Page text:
Weight Loss Drug Alli May Not be Your Friend

Alli 120 capsule refill

Alli 120 capsule refill (Photo credit: Newbirth35)

Alli is
currently one of the most popular over-the-counter weight loss drugs available.
According to a study discussed in Forbes, however, Alli may cause
permanent liver and kidney damage to those who use it.

In 1999,
the FDA approved Orlistat, which goes by the over-the-counter name of Alli.
However, a study conducted by the University of Rhode Island now shows that
Orlistat may be severely toxic to major internal organs. Not only did the study
find that Orlistat may cause permanent liver and kidney damage, but the study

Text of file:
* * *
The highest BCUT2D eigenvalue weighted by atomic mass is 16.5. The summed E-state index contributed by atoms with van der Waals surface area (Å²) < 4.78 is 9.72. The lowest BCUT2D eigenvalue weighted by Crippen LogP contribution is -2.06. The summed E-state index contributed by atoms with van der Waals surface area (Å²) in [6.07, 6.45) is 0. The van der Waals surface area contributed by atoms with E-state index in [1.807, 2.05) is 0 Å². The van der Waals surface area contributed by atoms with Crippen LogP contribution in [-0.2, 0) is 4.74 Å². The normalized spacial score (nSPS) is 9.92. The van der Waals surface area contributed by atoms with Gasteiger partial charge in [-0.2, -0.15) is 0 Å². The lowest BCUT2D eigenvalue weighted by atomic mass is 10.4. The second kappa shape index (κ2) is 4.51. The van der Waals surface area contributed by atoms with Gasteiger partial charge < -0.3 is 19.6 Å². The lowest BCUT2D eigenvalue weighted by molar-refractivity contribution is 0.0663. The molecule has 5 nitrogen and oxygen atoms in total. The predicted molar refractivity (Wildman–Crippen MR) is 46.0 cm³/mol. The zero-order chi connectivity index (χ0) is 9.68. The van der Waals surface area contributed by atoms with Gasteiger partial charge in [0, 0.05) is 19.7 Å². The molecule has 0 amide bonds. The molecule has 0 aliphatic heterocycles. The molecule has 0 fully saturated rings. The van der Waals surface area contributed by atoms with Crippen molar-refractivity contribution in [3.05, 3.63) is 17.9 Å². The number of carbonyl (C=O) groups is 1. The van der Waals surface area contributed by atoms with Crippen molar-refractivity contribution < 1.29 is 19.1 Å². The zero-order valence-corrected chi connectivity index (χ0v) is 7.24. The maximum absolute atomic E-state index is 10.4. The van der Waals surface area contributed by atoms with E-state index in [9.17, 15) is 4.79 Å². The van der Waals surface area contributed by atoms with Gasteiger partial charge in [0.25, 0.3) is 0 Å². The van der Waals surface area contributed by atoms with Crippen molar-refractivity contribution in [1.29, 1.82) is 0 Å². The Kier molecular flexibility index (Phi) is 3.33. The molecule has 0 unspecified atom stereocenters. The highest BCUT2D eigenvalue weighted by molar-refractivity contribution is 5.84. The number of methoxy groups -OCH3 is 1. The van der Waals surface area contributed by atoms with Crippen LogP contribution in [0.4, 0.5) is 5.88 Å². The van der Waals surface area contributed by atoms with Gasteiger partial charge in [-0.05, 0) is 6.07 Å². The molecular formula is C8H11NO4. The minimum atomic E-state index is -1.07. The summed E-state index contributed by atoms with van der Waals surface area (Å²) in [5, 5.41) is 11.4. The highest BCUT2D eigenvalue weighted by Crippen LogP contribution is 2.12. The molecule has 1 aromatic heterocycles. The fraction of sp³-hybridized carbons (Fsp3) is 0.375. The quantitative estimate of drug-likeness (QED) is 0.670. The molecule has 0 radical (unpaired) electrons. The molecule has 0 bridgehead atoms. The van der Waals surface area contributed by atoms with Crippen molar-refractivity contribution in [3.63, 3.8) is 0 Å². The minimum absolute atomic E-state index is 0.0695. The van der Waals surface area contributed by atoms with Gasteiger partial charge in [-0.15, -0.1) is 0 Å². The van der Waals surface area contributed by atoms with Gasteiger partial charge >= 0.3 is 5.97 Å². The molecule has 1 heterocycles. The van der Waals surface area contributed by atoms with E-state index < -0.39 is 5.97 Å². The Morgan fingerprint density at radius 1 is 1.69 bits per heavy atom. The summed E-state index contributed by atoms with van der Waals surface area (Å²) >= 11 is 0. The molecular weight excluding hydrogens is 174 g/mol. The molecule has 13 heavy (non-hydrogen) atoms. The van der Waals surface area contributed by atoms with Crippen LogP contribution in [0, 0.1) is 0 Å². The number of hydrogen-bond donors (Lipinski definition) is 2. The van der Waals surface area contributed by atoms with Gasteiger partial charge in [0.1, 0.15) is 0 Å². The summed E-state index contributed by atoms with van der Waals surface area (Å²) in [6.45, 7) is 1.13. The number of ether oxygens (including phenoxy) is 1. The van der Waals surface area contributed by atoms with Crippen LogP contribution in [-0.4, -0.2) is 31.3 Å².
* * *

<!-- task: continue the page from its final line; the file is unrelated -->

also found that it may reduce the effectiveness of a multitude of other
medications. Moreover, it has been reported that Orlistat actually increases
the multiplication rate of cancer cells.

The
enzyme that digests fat in a person’s intestines is called lipase. Orlistat
assists people in losing weight by blocking lipase so that fat passes through a
person’s body rather than being absorbed into it. Orlistat is therefore
problematic because lipase is not the only metabolic enzyme that it is able to
interfere with.

Although
the FDA announced a new warning for Orlistat that discussed the potential for
liver toxicity in May of 2010, the warning merely stated that reports of such
side effects were “rare.” The new study shows that the possibility
for organ damage is much stronger.